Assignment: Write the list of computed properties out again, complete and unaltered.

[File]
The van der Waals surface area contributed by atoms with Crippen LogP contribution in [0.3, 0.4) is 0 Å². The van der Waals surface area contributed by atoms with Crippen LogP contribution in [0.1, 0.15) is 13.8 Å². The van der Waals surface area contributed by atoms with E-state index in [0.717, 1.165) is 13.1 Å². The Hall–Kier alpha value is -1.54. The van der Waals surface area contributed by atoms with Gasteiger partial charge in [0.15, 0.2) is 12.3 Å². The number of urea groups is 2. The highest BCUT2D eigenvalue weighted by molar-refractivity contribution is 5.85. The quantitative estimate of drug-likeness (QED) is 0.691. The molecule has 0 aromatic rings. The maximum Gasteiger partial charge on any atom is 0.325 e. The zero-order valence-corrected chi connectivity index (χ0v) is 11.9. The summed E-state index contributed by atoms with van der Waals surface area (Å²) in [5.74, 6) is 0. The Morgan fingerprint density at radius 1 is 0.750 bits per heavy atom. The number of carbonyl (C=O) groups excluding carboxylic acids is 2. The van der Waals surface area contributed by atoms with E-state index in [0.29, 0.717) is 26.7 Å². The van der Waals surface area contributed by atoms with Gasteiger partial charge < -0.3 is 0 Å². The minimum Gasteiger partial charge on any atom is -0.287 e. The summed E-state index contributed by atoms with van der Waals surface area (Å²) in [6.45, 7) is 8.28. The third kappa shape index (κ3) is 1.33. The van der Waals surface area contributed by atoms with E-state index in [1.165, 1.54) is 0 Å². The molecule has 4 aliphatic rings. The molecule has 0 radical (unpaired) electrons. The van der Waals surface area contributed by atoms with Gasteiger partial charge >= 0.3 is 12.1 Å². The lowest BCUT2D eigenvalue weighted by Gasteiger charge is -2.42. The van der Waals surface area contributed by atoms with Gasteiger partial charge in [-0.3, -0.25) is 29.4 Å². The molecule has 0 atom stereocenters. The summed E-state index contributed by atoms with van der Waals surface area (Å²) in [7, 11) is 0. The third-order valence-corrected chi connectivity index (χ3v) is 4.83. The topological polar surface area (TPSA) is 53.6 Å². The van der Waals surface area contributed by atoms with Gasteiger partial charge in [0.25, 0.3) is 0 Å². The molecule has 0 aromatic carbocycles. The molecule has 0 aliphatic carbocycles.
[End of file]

The van der Waals surface area contributed by atoms with Crippen LogP contribution in [0.3, 0.4) is 0 Å². The van der Waals surface area contributed by atoms with Crippen LogP contribution in [0.1, 0.15) is 13.8 Å². The van der Waals surface area contributed by atoms with E-state index in [0.717, 1.165) is 13.1 Å². The Hall–Kier alpha value is -1.54. The van der Waals surface area contributed by atoms with Gasteiger partial charge in [0.15, 0.2) is 12.3 Å². The number of urea groups is 2. The highest BCUT2D eigenvalue weighted by molar-refractivity contribution is 5.85. The quantitative estimate of drug-likeness (QED) is 0.691. The molecule has 0 aromatic rings. The maximum Gasteiger partial charge on any atom is 0.325 e. The zero-order valence-corrected chi connectivity index (χ0v) is 11.9. The summed E-state index contributed by atoms with van der Waals surface area (Å²) in [5.74, 6) is 0. The Morgan fingerprint density at radius 1 is 0.750 bits per heavy atom. The number of carbonyl (C=O) groups excluding carboxylic acids is 2. The van der Waals surface area contributed by atoms with E-state index in [0.29, 0.717) is 26.7 Å². The van der Waals surface area contributed by atoms with Gasteiger partial charge < -0.3 is 0 Å². The minimum Gasteiger partial charge on any atom is -0.287 e. The summed E-state index contributed by atoms with van der Waals surface area (Å²) in [6.45, 7) is 8.28. The third kappa shape index (κ3) is 1.33. The van der Waals surface area contributed by atoms with E-state index in [1.165, 1.54) is 0 Å². The molecule has 4 aliphatic rings. The molecule has 0 radical (unpaired) electrons. The van der Waals surface area contributed by atoms with Gasteiger partial charge >= 0.3 is 12.1 Å². The lowest BCUT2D eigenvalue weighted by Gasteiger charge is -2.42. The van der Waals surface area contributed by atoms with Gasteiger partial charge in [-0.3, -0.25) is 29.4 Å². The molecule has 0 atom stereocenters. The summed E-state index contributed by atoms with van der Waals surface area (Å²) in [7, 11) is 0. The third-order valence-corrected chi connectivity index (χ3v) is 4.83. The topological polar surface area (TPSA) is 53.6 Å². The van der Waals surface area contributed by atoms with Gasteiger partial charge in [0.25, 0.3) is 0 Å². The molecule has 0 aromatic carbocycles. The molecule has 0 aliphatic carbocycles.